by Deanna Michalopoulos If there’s one popular thing Tiger Woods has done this year, it’s platelet-rich plasma therapy—a “blood spinning” treatment that may accelerate healing in areas, such as tendons, that heal more slowly. Earlier this month at the Masters, Woods revealed that he used PRP to speed up healing in injuries to his left […]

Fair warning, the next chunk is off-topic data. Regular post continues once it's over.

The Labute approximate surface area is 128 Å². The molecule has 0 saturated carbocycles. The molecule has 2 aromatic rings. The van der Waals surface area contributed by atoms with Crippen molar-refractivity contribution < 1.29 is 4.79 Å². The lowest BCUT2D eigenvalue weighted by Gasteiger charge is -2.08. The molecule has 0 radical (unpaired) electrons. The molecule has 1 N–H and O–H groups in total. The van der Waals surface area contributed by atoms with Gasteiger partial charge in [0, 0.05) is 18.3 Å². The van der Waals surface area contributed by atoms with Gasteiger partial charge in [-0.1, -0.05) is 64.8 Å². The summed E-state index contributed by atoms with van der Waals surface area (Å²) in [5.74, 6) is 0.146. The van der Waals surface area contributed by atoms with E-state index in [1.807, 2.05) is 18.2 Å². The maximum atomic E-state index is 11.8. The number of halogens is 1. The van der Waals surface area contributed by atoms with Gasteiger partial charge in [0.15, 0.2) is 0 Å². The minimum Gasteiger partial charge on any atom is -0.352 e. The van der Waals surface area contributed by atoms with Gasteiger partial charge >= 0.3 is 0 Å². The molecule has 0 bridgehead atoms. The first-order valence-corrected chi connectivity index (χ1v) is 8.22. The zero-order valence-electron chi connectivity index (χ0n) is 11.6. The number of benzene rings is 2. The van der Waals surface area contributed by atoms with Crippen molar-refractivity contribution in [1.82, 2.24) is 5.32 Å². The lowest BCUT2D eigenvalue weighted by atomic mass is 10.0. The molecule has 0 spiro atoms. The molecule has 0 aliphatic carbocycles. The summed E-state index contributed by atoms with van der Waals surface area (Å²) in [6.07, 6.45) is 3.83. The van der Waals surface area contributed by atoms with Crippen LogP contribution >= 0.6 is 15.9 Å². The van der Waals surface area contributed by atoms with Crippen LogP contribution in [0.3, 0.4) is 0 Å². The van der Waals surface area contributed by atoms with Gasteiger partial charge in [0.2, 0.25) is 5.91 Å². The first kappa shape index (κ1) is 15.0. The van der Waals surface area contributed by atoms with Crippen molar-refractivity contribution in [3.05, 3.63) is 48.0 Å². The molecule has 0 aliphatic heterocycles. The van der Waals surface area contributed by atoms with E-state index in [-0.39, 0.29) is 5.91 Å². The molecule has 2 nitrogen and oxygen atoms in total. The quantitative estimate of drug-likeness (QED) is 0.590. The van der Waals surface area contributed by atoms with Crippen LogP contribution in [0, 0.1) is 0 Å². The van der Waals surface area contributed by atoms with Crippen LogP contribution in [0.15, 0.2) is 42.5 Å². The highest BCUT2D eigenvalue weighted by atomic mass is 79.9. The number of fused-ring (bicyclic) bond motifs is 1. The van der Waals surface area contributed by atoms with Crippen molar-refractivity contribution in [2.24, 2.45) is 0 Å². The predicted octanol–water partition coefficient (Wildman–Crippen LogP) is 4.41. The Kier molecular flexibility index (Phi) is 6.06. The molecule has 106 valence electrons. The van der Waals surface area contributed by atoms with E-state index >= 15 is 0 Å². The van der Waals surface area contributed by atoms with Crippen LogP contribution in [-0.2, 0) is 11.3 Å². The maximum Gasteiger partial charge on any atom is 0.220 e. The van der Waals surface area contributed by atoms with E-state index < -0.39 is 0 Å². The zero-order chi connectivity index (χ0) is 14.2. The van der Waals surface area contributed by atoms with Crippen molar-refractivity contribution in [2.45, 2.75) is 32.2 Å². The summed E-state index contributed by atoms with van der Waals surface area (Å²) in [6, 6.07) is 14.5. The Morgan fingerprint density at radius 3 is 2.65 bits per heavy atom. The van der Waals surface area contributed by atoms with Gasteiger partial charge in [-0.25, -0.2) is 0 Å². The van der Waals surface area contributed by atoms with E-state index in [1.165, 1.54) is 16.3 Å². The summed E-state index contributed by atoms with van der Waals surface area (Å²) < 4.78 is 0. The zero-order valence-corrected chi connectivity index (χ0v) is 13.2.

It’s that time of year: Although I suppose “Oh crap, taxes are due?!” and “Pollen counts are dooming my social life” technically apply, I’m actually referring to the flurry of Facebook and Twitter updates boasting of the rigorous training our peers are enduring for the athletic event of their masochistic desires. I just tallied the number of friends who are mentioning triathlons and marathons on my social networks and extrapolated the results to reflect the New York population at large—and, chances are, you’re training for something. At the very least, you’re a casual runner or cyclist, and the weather is giving you the perfect excuse to push it a little further. There’s no reason to quit when you’re enjoying sangria-worthy temperatures so early in the spring. Unfortunately, these delicious workouts can sometime serve you a side of walking injuries. But do sore shins or nagging knees warrant a trip to your doctor? Some doctors are offering surprising advice in a New York Times piece about when it’s best to actually tough out sports injuries rather than making an appointment with the man or woman in the white coat. “If you want to continue to run, don’t see a doctor,” says Dr. Volker Musahl, an orthopedist at the University of Pittsburgh Medical Center, who is quoted in the article. Doctor say what?